"The windows are smaller, the catches are going to be more contested. If a player has the ability to do that, that's maybe one of his strengths. It was one of Rob [Gronkowski]'s strengths. He can make contested catches. Everybody has something that they do well . . . They have to maximize the attributes that they have."
While Harry's contested-catch ability was on display against the Cowboys -- he connected on a tight back-shoulder throw with Tom Brady to notch his first score as a pro -- making a living as someone who purely relies on contested catches is difficult.
When I asked Belichick about receivers who are "always open" because of their size and contested-catch prowess, he said it would make life pretty difficult on quarterbacks if they had to test tight windows down after down.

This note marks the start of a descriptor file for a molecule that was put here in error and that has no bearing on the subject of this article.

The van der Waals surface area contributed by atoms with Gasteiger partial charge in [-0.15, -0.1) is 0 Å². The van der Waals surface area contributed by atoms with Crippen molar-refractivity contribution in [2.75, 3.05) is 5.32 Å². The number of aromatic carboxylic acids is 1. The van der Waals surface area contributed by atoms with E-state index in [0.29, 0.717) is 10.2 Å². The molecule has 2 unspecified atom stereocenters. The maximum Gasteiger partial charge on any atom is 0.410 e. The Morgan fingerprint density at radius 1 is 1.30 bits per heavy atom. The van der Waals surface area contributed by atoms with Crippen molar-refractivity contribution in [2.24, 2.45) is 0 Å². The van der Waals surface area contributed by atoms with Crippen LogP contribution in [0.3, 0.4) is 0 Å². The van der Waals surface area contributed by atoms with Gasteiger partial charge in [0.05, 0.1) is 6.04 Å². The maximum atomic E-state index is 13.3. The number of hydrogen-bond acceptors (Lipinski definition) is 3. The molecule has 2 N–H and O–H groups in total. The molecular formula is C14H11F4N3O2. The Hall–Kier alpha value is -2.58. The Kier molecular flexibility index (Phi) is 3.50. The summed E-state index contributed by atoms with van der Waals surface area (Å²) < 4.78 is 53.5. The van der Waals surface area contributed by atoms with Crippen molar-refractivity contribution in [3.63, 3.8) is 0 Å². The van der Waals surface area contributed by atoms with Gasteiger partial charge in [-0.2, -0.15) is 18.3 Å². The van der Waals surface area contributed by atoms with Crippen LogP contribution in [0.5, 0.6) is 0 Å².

Someone like Hopkins, for instance, is as good as he is partly because he has the ability to make contested catches. But he can also get open and create real separation with other attributes like quickness, physicality and instincts.
"If the quarterback has got to thread the needle every time he throws him the ball, it's hard to do that," Belichick said. "This isn't baseball. There's a pass-rush. There are a lot of good quarterbacks that make a lot of good throws, but if you make it hard enough on them they're not gonna hit all of them. Even the best ones."
Odds are, even though Harry wasn't a big-time separator at the college level, the Patriots feel as though he can create separation in ways that would be different than the way in which Julian Edelman or Deion Branch or Troy Brown would.